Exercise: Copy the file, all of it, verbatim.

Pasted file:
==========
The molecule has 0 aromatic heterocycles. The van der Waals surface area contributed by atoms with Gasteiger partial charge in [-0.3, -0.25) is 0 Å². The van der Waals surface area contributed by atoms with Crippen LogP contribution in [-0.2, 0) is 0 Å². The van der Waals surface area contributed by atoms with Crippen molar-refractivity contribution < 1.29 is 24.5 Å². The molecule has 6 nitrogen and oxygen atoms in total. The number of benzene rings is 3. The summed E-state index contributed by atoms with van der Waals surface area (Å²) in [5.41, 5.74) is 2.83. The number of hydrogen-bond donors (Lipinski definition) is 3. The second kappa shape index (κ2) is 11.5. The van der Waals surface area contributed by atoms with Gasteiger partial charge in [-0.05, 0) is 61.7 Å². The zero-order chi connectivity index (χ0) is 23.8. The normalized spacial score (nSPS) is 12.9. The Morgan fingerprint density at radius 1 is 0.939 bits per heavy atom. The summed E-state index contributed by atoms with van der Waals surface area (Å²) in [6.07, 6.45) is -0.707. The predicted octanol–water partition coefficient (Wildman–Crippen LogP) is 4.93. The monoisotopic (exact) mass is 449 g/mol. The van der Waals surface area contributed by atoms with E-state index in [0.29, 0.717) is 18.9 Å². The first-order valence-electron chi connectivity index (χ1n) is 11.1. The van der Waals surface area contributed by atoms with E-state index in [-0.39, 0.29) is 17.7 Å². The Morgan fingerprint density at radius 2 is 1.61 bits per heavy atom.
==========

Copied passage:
The molecule has 0 aromatic heterocycles. The van der Waals surface area contributed by atoms with Gasteiger partial charge in [-0.3, -0.25) is 0 Å². The van der Waals surface area contributed by atoms with Crippen LogP contribution in [-0.2, 0) is 0 Å². The van der Waals surface area contributed by atoms with Crippen molar-refractivity contribution < 1.29 is 24.5 Å². The molecule has 6 nitrogen and oxygen atoms in total. The number of benzene rings is 3. The summed E-state index contributed by atoms with van der Waals surface area (Å²) in [5.41, 5.74) is 2.83. The number of hydrogen-bond donors (Lipinski definition) is 3. The second kappa shape index (κ2) is 11.5. The van der Waals surface area contributed by atoms with Gasteiger partial charge in [-0.05, 0) is 61.7 Å². The zero-order chi connectivity index (χ0) is 23.8. The normalized spacial score (nSPS) is 12.9. The Morgan fingerprint density at radius 1 is 0.939 bits per heavy atom. The summed E-state index contributed by atoms with van der Waals surface area (Å²) in [6.07, 6.45) is -0.707. The predicted octanol–water partition coefficient (Wildman–Crippen LogP) is 4.93. The monoisotopic (exact) mass is 449 g/mol. The van der Waals surface area contributed by atoms with E-state index in [0.29, 0.717) is 18.9 Å². The first-order valence-electron chi connectivity index (χ1n) is 11.1. The van der Waals surface area contributed by atoms with E-state index in [-0.39, 0.29) is 17.7 Å². The Morgan fingerprint density at radius 2 is 1.61 bits per heavy atom.